We would go into more details on this when we discuss the management of this situation.

Since A GP Can’t Help, I Best Ignore It

Many people have fallen into the trap of trying to ignore this issue. This may be because they have gone to their family doctor who is a GP (general practitioner) and was told to try and ignore it.

What folks do not understand is that most doctors may not understand this ‘illness’. They attribute it to a lot of things. Some have even been known to tell their patients that it is part of growing old but that’s not so.

Much as we have mentioned that it has no cure, working with an audiologist can help you find relief or at least minimize the symptoms.

Causes of Tinnitus

Causes of Tinnitus

There are many things that can lead to hearing sounds in the ears and we would briefly discuss some of them below:-

Extended Exposure To Excessively Noisy Environment Or Music

People who are constantly exposed to loud noise are at a risk of suffering from this condition. This is because the loud noise can cause irreparable injury to cells in the inner ear

Additionally, noise from things such as firearms, bombs, heavy equipment or music in clubs and concerts can cause this ringing in the ear.

The longer one stays in the noisy environment, the longer the ringing would last. And sometimes, it can lead to hearing loss.

Read More: How Hearing Loss Can Affect Your Life

Drugs That Are Ototoxic

These types of drugs are those whose side effect is detrimental to the ear. They are mainly medication used for the treatment of diseases such as cancer, kidney disease, heart disease, and infections.  Some pain relief medications have been known to have such side effects.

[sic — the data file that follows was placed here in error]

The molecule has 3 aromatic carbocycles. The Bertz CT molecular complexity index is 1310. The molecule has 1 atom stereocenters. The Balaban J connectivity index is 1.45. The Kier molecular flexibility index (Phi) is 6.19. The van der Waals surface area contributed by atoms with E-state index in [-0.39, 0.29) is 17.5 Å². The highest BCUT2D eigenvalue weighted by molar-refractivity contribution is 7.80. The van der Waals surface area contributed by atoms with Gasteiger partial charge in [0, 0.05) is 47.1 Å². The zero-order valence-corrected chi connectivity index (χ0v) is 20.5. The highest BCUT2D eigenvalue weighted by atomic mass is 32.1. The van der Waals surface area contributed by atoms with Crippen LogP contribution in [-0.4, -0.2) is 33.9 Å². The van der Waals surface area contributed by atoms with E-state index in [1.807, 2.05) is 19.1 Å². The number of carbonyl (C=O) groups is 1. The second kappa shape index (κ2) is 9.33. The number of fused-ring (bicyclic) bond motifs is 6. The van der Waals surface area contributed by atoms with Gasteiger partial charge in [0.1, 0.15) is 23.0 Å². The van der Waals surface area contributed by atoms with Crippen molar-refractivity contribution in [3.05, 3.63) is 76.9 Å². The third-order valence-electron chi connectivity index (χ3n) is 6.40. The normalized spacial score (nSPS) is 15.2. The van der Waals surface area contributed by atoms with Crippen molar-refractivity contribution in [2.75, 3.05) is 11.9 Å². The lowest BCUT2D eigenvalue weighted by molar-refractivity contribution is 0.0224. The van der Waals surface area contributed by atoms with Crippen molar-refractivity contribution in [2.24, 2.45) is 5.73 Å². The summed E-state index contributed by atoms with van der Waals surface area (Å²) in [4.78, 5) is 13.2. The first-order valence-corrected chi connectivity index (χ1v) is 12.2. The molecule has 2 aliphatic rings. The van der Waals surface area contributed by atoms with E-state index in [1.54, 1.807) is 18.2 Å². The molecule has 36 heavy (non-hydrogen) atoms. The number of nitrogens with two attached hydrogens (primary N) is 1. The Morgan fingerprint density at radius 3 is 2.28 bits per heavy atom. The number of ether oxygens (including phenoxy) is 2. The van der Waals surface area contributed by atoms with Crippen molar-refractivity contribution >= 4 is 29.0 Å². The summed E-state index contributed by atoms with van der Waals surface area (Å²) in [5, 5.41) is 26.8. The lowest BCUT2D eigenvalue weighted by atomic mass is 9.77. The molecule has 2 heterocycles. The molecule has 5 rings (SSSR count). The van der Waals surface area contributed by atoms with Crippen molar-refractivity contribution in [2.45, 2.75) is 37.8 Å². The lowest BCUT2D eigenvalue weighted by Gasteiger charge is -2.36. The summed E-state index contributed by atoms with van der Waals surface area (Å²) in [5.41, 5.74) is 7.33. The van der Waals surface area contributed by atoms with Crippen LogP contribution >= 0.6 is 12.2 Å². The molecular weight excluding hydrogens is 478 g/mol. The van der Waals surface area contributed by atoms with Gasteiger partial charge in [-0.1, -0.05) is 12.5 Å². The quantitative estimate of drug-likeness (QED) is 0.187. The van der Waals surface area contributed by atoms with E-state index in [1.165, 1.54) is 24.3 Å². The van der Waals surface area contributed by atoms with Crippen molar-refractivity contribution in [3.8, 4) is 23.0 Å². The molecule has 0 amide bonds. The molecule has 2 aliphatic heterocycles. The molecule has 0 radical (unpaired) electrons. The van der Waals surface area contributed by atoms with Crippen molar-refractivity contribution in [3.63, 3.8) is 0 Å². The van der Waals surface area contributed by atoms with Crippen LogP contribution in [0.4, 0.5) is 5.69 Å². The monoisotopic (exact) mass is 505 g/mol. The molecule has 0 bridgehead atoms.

The type of tinnitus that these drugs cause is usually high pitched and it can either be permanent or temporary. This depends on the level of the damage that’s been done.

Some of the drugs that have these side effects include the following: – quinine medications, loop diuretics, aspirin, antidepressants, some antibiotics and anti-inflammatories.

You can also check out this site to find out when you should be concerned about this condition: https://www.health.harvard.edu/blog/when-should-i-be-concerned-about-ringing-in-my-ears-2020020818855

Blockage Due To The Build-up Of Earwax

If a person has excess build-up of wax in the ear, it can cause tinnitus. This thankfully is a temporary situation because the condition can be alleviated by unclogging the ears.

Damage To The Hair Cells In The Inner Ear

It is the hairs in the inner ear of a person that sends electrical signal to the brain. Then the brain interprets the signal as a particular sound.  Now if the hair cells in the ear is injured, then they’ll start to send sounds that lack pattern to the brain.

This is what causes the ringing, buzzing or whatever sound that the individual hears in the ear. Unfortunately, anyone with damaged hair cells in the ear may suffer permanent tinnitus.

Why It Is Prominent When One Lays Down

Most patients of this condition dread nigh time because the ringing increases when they lie down and this most often leads to insomnia.

The reason for this is because there is no auditory input at night. Even though we are often unaware, our ears pick up different sounds all day long. And due to the fact that we have gotten used to these sounds, the brain no longer assimilate nor interpret the sounds.

This therefore means that these external sounds drown out the internal noises in the ear. That is why the internal noises may not be prominent at daytime. But in the night when all is quiet, the absence of background noise amplifies the internal noise.

Another reason can be the medication that you take at bedtime. Aspirin is an example of such a drug; it is an ototoxic drug therefore it would worsen the condition.

Additionally, folks with pulsatile tinnitus can suffer more when they lie down due to pressure in the blood vessels, nerves, and muscles.  The noise is usually rhythmic in sync with the heartbeat of the patient.